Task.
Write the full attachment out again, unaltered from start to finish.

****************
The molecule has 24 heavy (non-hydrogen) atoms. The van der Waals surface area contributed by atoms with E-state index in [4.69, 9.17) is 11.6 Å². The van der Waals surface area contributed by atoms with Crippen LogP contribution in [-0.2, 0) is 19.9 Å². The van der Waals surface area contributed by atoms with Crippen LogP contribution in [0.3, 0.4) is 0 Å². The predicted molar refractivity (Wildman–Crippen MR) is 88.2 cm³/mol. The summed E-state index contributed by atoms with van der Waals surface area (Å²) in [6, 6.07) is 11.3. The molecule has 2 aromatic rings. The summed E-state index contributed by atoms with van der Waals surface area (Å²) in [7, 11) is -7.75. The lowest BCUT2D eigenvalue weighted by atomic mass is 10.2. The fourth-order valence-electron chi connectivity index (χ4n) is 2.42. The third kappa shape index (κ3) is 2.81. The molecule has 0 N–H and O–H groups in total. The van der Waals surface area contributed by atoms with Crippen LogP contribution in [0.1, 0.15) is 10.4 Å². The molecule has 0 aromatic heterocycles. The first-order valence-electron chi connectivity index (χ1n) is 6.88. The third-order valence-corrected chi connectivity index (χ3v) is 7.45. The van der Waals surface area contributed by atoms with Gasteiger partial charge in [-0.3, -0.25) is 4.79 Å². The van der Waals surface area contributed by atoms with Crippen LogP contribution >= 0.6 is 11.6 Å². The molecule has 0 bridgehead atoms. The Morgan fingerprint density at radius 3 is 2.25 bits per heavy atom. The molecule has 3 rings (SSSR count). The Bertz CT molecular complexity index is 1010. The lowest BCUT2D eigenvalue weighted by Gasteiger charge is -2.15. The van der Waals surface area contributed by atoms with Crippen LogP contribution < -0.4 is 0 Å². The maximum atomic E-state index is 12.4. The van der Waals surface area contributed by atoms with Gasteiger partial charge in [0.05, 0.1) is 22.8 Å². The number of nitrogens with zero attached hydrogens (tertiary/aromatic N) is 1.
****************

The molecule has 24 heavy (non-hydrogen) atoms. The van der Waals surface area contributed by atoms with E-state index in [4.69, 9.17) is 11.6 Å². The van der Waals surface area contributed by atoms with Crippen LogP contribution in [-0.2, 0) is 19.9 Å². The van der Waals surface area contributed by atoms with Crippen LogP contribution in [0.3, 0.4) is 0 Å². The predicted molar refractivity (Wildman–Crippen MR) is 88.2 cm³/mol. The summed E-state index contributed by atoms with van der Waals surface area (Å²) in [6, 6.07) is 11.3. The molecule has 2 aromatic rings. The summed E-state index contributed by atoms with van der Waals surface area (Å²) in [7, 11) is -7.75. The lowest BCUT2D eigenvalue weighted by atomic mass is 10.2. The fourth-order valence-electron chi connectivity index (χ4n) is 2.42. The third kappa shape index (κ3) is 2.81. The molecule has 0 N–H and O–H groups in total. The van der Waals surface area contributed by atoms with Crippen LogP contribution in [0.1, 0.15) is 10.4 Å². The molecule has 0 aromatic heterocycles. The first-order valence-electron chi connectivity index (χ1n) is 6.88. The third-order valence-corrected chi connectivity index (χ3v) is 7.45. The van der Waals surface area contributed by atoms with Gasteiger partial charge in [-0.3, -0.25) is 4.79 Å². The van der Waals surface area contributed by atoms with Crippen LogP contribution >= 0.6 is 11.6 Å². The molecule has 0 bridgehead atoms. The Morgan fingerprint density at radius 3 is 2.25 bits per heavy atom. The molecule has 3 rings (SSSR count). The Bertz CT molecular complexity index is 1010. The lowest BCUT2D eigenvalue weighted by Gasteiger charge is -2.15. The van der Waals surface area contributed by atoms with Crippen LogP contribution < -0.4 is 0 Å². The maximum atomic E-state index is 12.4. The van der Waals surface area contributed by atoms with Gasteiger partial charge in [0.05, 0.1) is 22.8 Å². The number of nitrogens with zero attached hydrogens (tertiary/aromatic N) is 1.